New Yorkers are being urged once again to step off the lawnmowers and let the grass go wild. But why?

By now, you've heard of "No Mow May," which is a nationwide campaign to encourages having lawns grow out throughout the month to supposedly help pollinators. The initiative is also geared toward reducing fossil fuel use.

While the jury is still out about whether this is actually a beneficial practice that truly does everything it proclaims, environmentalists have proposed yet another "green" initiative to New York homeowners.

It's called "Slow Mow Summer," which is essentially the concept of "No Mow May" but broader. This new buzz phrase, pun intended, is further geared toward promoting healthy and happy bees.

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According to the Sierra Club, New Yorkers should embrace "Slow Mow Summer" and let those lawns grow out a little longer than usual to "enable lawn flowers to flourish."

And, of course, reduce that dreaded "carbon footprint."

Throughout the mowing season, homeowners are asked to let their lawns grow at least five to six inches tall and cut it no less than three and a half inches. Apparently 3 inches is the magic number needed for lawn flowers to blossom, which will help sustain pollinators.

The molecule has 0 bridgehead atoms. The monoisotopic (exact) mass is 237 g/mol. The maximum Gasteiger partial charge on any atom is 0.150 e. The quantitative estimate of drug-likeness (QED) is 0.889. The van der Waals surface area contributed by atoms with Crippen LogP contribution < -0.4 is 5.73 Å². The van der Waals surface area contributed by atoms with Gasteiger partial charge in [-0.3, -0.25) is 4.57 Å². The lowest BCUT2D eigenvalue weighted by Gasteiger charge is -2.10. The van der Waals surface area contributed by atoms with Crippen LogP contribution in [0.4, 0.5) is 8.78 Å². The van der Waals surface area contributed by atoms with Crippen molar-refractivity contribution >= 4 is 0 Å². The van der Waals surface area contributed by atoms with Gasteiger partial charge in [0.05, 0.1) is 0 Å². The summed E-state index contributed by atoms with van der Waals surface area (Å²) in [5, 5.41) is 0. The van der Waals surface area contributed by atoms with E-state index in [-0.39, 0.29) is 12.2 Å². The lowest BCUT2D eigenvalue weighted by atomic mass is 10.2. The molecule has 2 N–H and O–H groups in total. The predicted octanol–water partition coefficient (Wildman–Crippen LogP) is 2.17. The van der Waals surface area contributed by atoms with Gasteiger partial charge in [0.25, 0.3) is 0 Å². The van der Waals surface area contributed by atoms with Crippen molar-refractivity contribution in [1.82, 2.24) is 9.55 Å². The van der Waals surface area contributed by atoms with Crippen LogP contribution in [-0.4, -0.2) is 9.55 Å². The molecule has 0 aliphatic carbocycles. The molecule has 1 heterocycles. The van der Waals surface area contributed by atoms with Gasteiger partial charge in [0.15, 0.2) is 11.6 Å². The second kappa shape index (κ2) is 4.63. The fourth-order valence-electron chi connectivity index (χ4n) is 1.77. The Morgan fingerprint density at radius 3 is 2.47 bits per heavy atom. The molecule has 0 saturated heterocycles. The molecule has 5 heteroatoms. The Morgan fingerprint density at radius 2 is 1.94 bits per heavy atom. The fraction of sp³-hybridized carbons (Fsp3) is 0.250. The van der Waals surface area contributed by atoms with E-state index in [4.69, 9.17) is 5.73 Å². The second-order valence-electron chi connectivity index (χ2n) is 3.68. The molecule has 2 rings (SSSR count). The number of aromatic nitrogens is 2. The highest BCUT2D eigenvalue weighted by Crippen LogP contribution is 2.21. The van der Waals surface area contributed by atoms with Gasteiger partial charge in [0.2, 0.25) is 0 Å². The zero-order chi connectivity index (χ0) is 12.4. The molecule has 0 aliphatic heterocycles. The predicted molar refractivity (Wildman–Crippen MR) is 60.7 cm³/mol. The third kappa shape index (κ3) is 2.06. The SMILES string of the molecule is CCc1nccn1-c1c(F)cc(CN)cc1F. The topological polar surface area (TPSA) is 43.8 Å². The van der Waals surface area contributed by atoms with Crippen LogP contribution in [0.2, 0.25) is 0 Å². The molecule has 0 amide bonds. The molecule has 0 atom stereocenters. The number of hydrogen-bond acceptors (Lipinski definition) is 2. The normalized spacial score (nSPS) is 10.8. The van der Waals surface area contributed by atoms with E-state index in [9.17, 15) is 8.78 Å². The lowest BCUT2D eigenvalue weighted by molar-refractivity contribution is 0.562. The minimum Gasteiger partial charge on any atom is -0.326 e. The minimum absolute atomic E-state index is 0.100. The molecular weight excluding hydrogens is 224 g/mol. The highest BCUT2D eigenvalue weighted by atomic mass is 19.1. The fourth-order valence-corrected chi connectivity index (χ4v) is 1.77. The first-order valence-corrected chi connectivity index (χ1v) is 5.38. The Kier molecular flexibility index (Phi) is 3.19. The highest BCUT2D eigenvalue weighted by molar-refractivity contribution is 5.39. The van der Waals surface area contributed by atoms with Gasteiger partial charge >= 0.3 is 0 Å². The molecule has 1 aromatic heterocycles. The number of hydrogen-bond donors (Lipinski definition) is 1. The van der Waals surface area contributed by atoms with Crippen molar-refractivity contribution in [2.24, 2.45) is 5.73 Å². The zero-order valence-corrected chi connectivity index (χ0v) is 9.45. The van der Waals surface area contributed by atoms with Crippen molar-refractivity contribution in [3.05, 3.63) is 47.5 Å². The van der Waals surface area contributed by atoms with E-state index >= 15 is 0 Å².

Bee researcher Elaine Evans, of the University of Minnesota, said:

By having flowers available in lawns, you’re able to support a variety of pollinating insects that will visit those flowers to collect nectar and pollen.

Environmentalists also claim that mowing less produces healthier grass. The concept is that with less mowing, turfgrass roots are allowed to grow deeper - thus making them more hardy and resilient against droughts, weeds, and erosion.

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"Slow Mow May" also tasks homeowners not to mow more than a third of their entire lawn on a single mowing day.  Jon Trappe, a University of Minnesota turfgrass extension educator, claims mowing your entire lawn in one go stresses out the grass and makes it more susceptible for weed growth and other ailments.

And, to put a bow on this big ask, environmentalists are asking "Slow Mow Summer" participants to stop using herbicide or pesticide.

While this concept is great for all those lazy lawnmowers out there, this initiative could land some homeowners in hot water - especially those under a HOA or who live next to those neighbors... you know what I mean.

Let's not forget those who have allergies who could experience worse symptoms the taller they let their grass grow or people who don't want to invite ticks onto their property - especially during a year like this one.

Read More: New York Tick's Season Will Be Worst Ever in History

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For those who want to help pollinators but cannot slow down their mowing schedule for whatever reason, planting certain shrubs and flowers can also make a massive difference.

Here's a list of 10 plants that are proven to attract bees and other species that feed on nectar.

In the end, it's a free country. Everyone is entitled to their opinion and can do what they want with the home they own.

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